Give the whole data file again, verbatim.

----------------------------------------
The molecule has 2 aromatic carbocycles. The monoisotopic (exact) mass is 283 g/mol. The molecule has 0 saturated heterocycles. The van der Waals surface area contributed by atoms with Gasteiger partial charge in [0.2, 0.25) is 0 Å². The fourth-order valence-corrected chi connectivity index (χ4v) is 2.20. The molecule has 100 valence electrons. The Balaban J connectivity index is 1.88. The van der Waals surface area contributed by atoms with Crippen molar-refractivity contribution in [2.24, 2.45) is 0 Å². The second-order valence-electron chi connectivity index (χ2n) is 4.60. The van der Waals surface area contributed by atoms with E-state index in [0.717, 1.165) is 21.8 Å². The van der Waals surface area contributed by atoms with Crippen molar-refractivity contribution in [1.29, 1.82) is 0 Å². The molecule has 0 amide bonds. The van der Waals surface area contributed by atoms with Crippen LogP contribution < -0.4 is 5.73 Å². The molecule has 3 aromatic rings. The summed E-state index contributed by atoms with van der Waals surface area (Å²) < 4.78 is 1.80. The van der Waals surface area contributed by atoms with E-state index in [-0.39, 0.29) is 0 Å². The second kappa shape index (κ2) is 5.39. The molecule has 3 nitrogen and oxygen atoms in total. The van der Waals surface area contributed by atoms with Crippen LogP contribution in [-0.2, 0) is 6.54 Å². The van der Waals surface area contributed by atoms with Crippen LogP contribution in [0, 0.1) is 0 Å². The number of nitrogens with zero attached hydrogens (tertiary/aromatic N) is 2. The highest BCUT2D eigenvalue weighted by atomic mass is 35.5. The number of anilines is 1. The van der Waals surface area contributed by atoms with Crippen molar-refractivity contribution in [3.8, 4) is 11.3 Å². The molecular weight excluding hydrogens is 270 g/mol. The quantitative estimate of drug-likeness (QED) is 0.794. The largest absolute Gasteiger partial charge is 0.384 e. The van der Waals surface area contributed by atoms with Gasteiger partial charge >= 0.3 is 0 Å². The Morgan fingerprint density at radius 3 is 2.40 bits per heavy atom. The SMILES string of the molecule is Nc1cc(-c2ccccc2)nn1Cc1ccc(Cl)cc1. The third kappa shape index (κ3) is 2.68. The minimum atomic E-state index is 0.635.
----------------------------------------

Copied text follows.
The molecule has 2 aromatic carbocycles. The monoisotopic (exact) mass is 283 g/mol. The molecule has 0 saturated heterocycles. The van der Waals surface area contributed by atoms with Gasteiger partial charge in [0.2, 0.25) is 0 Å². The fourth-order valence-corrected chi connectivity index (χ4v) is 2.20. The molecule has 100 valence electrons. The Balaban J connectivity index is 1.88. The van der Waals surface area contributed by atoms with Crippen molar-refractivity contribution in [2.24, 2.45) is 0 Å². The second-order valence-electron chi connectivity index (χ2n) is 4.60. The van der Waals surface area contributed by atoms with E-state index in [0.717, 1.165) is 21.8 Å². The van der Waals surface area contributed by atoms with Crippen molar-refractivity contribution in [1.29, 1.82) is 0 Å². The molecule has 0 amide bonds. The van der Waals surface area contributed by atoms with Crippen LogP contribution < -0.4 is 5.73 Å². The molecule has 3 aromatic rings. The summed E-state index contributed by atoms with van der Waals surface area (Å²) < 4.78 is 1.80. The van der Waals surface area contributed by atoms with E-state index in [-0.39, 0.29) is 0 Å². The second kappa shape index (κ2) is 5.39. The molecule has 3 nitrogen and oxygen atoms in total. The van der Waals surface area contributed by atoms with Crippen LogP contribution in [-0.2, 0) is 6.54 Å². The van der Waals surface area contributed by atoms with Crippen LogP contribution in [0, 0.1) is 0 Å². The number of nitrogens with zero attached hydrogens (tertiary/aromatic N) is 2. The highest BCUT2D eigenvalue weighted by atomic mass is 35.5. The number of anilines is 1. The van der Waals surface area contributed by atoms with Crippen molar-refractivity contribution in [3.8, 4) is 11.3 Å². The molecular weight excluding hydrogens is 270 g/mol. The quantitative estimate of drug-likeness (QED) is 0.794. The largest absolute Gasteiger partial charge is 0.384 e. The van der Waals surface area contributed by atoms with Gasteiger partial charge >= 0.3 is 0 Å². The Morgan fingerprint density at radius 3 is 2.40 bits per heavy atom. The SMILES string of the molecule is Nc1cc(-c2ccccc2)nn1Cc1ccc(Cl)cc1. The third kappa shape index (κ3) is 2.68. The minimum atomic E-state index is 0.635.